Watchdog Condemns Cambodia for Revoking Media Licenses

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The decision by Cambodian authorities to revoke licenses of three news outlets is “brazen intimidation” a media watchdog says.

The Ministry of Information’s decision impacts Bayong Times, Cambodia Today, and the online outlet Khmer Cover TV, or KCTV.

All three are accused of “disseminating information that violates the ethics of journalism and business contracts being upheld,” by the ministry, according to a March 15 letter from Information Minister Sok Prasidh.

In an interview with VOA last week, Touch Yuthea of Cambodia Today, said he believes the decision is related to his news website reporting on irregularities in government contract bidding processes.

Cambodia Today in February reported on alleged irregularities in bidding for supplies for the Ministry of Labor and Vocational Training.

Some officials at the ministry have said they suspect irregular practices, which may have resulted in a loss of millions of dollars in annual losses to the national budget.

Yuthea told VOA that a senior official in the Ministry of Information’s legislative department repeatedly asked him to drop the report. At first Yuthea did not agree. Later, not wanting friction with officials at the Ministry of Information, Yuthea says he decided to drop the report from his news website.

“I do not want to go too far with this issue.” Yuthea said. But, by March 15, “after I have made a compromise to end this trouble,” the ministry issued a letter “to terminate my license,” he said.

Meas Sophorn, spokesman for the Ministry of Information, could not be reached for comment.

Yuthea said he was disappointed by the decision.

“I want to play the role of a real news publisher. So, if there is any release [of] the information that affects, for example, the loss of national income, then it should be reconsidered because I protect the national money,” Yuthea said.

Asking media to drop “hot stories” on government issues “is harmful to freedom of expression and dissemination of true information,” he added.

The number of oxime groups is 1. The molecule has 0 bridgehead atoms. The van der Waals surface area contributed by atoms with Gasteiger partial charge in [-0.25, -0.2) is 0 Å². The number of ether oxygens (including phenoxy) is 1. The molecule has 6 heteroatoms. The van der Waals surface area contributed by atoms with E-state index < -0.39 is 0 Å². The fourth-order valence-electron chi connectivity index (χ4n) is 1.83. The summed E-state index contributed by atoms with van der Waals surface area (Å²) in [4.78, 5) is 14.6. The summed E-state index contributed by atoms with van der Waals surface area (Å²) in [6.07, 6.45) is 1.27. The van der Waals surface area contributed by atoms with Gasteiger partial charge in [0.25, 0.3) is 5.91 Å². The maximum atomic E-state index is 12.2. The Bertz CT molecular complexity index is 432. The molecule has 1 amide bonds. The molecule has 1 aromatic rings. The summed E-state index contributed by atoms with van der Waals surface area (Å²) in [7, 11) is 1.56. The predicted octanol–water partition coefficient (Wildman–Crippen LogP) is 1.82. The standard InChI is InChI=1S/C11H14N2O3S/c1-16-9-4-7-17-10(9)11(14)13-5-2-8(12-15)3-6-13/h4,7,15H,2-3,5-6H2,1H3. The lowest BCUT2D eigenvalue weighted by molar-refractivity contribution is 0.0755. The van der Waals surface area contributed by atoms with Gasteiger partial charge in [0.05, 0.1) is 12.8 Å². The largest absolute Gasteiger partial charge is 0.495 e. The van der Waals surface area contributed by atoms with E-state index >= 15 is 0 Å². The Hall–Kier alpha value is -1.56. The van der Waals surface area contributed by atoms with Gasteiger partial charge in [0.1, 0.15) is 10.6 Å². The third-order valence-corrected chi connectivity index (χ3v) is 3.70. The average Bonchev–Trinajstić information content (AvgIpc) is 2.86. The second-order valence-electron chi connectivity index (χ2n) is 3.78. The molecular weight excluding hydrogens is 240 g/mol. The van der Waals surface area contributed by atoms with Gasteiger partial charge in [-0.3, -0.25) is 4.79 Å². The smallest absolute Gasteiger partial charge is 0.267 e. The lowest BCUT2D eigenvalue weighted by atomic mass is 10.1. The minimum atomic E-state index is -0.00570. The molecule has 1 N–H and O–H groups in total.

The editor said he doesn’t think the license issue represents the decision of the ministry as a whole.

VOA Khmer attempts to reach publishers for the Bayong Times and KCTV were not successful.

Media watchdog Reporters Without Borders (RSF) has said that the ministry told all three publications the licenses would be restored if they corrected or removed certain content.

None of the outlets received warning and were not able to appeal the decision, according to RSF.

The loss of licenses is a “gross violation of the freedom of publication as enshrined in article 41 of Cambodia’s constitution,” Daniel Bastard, the head of RSF’s Asia-Pacific desk, said in a statement.

“This is brazen intimidation, and we call on the government to immediately restore the publication licenses to these three outlets. Press freedom must not be the collateral victim of the actions of a few corrupt officials,” he added.

Nop Vy, executive director of the Cambodian Journalists Alliance Association, said that pro-government media outlets often lose publishing licenses.

But, he added, the loss of licenses is “risky and even more dangerous for journalists who work in institutions that are not affiliated with the ministry or the government.”

The ministry revoked licenses for seven media outlets in 2021, Vy says.

Cambodia has a poor press freedom record, ranking 144 out of 180 countries where 1 is freest in RSF’s World Press Freedom Index.

Prime Minister Hun Sen’s government embarked on an offensive against independent media outlets in 2017 to maintain its grip on power, RSF said.

The media watchdog also cited the case of the defense minister last October allegedly ordering officials to “punish” provincial website operator Youn Chhiv for publishing an investigative report about illegal land seizures.

The journalist in that case was sentenced to a year in prison.

This story originated in VOA’s Khmer service



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